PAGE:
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Hunting in Michigan: 3 Animals Designated Nongame, Endangered, Threatened, and Protected Species

Image: Hunting in Michigan: 3 Animals Designated Nongame, Endangered, Threatened, and Protected Species
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By    |   Friday, 29 May 2015 10:19 AM

Michigan’s forests provide hunters with an abundance of hunting opportunities, but not all wildlife are considered game animals. In a state rich in outdoor heritage, the protection of some species is taken very seriously.

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Hunters should avoid taking any of the following species, as they fall under governmental protection. Poaching a protected animal could result in jail, fines, and permanent loss of a Michigan hunting license.

1. Gray Wolf – Endangered Species

The gray wolf has a lengthy history of protection both federally and within the state of Michigan. Although a brief hunting season took place in 2013 after the animal was delisted federally as an endangered species, in early 2015 the wolf was brought back under federal protection. Hunters may encounter a wolf in the northern regions of Michigan, but are advised to steer clear of the animal and avoid bringing any harm to it. Approximately 600 wolves reside in the state and poaching a wolf could bring heavy fines or jail time as the animal is federally protected.

2. Sandhill Crane – Non-Game, Protected

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The sandhill crane is a common site in the Great Lakes region, but not a game species. The species was banned from being hunted with the 1916 Migratory Bird Treaty Act at a time when crane numbers were significantly low. Populations have since rebounded, but the crane is still considered a nongame species in Michigan. Farmers can apply for permits if a crane is damaging crops, but that is the only time it is legal to take the bird.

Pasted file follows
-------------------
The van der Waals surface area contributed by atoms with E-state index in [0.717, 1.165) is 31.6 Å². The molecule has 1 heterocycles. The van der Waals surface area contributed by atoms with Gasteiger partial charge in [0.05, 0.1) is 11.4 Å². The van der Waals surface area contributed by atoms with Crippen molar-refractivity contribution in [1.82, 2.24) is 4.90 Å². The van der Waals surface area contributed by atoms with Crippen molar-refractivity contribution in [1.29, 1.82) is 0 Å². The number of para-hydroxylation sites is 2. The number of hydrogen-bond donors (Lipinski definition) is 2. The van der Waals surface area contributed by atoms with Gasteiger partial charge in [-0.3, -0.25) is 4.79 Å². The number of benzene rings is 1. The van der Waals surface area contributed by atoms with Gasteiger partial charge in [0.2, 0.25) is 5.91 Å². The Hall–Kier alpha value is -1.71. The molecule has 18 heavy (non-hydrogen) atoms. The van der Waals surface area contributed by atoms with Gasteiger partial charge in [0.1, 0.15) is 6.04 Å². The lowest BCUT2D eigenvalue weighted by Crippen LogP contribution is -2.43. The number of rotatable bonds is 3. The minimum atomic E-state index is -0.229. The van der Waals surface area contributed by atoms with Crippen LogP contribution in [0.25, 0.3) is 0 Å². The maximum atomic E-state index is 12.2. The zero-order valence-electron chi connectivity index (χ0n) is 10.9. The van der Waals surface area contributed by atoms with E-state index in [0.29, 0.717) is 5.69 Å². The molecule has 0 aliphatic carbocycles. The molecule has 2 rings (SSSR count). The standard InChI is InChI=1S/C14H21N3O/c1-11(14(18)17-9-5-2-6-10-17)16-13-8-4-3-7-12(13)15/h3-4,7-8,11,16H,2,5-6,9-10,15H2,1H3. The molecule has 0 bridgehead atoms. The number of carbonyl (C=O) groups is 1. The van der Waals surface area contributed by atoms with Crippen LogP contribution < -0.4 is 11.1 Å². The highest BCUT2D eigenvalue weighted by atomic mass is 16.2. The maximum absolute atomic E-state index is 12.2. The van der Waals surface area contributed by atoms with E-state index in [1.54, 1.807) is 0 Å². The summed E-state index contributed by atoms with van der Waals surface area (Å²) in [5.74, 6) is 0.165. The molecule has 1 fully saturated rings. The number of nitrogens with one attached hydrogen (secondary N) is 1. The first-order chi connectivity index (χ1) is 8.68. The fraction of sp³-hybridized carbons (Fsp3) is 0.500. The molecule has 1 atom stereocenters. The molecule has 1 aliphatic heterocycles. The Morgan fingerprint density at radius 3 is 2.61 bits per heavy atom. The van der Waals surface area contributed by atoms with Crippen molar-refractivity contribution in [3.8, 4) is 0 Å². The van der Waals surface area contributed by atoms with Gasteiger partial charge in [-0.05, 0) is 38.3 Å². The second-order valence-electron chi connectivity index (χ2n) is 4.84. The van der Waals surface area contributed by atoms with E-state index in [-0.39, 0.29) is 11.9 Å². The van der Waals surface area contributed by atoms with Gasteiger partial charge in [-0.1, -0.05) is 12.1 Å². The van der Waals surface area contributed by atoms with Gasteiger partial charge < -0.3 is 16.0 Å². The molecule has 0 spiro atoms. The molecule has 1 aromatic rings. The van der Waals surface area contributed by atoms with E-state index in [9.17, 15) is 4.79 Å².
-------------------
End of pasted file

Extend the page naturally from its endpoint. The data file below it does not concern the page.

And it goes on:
3. Cougar (also called Mountain Lion) – Non-Game, Protected

Cougar are present in Michigan’s forests, but are protected by the state of Michigan and not a game species. Historically, the large cat was a legend to Michigan hunters, but in recent years, trail cameras have confirmed the cougar’s presence in the state. Reproducing cougar populations reside in nearby Minnesota and Canada, which has likely led to the cougar’s migration into Michigan. The Detroit News has indicated less than 28 cougar have been confirmed in the state since 2008. Deer hunters in Michigan’s Upper Peninsula would be the most likely candidates to spot cougar as the cat feeds on whitetail deer. But regardless of where the cat is spotted, it remains illegal to hunt or kill one.

This article is for information only. Please check current regulations before hunting.

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Michigan's forests provide hunters with an abundance of hunting opportunities, but not all wildlife are considered game animals. In a state rich in outdoor heritage, the protection of some species is taken very seriously.
hunting, michigan, animals, endangered, protected
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2015-19-29
Friday, 29 May 2015 10:19 AM
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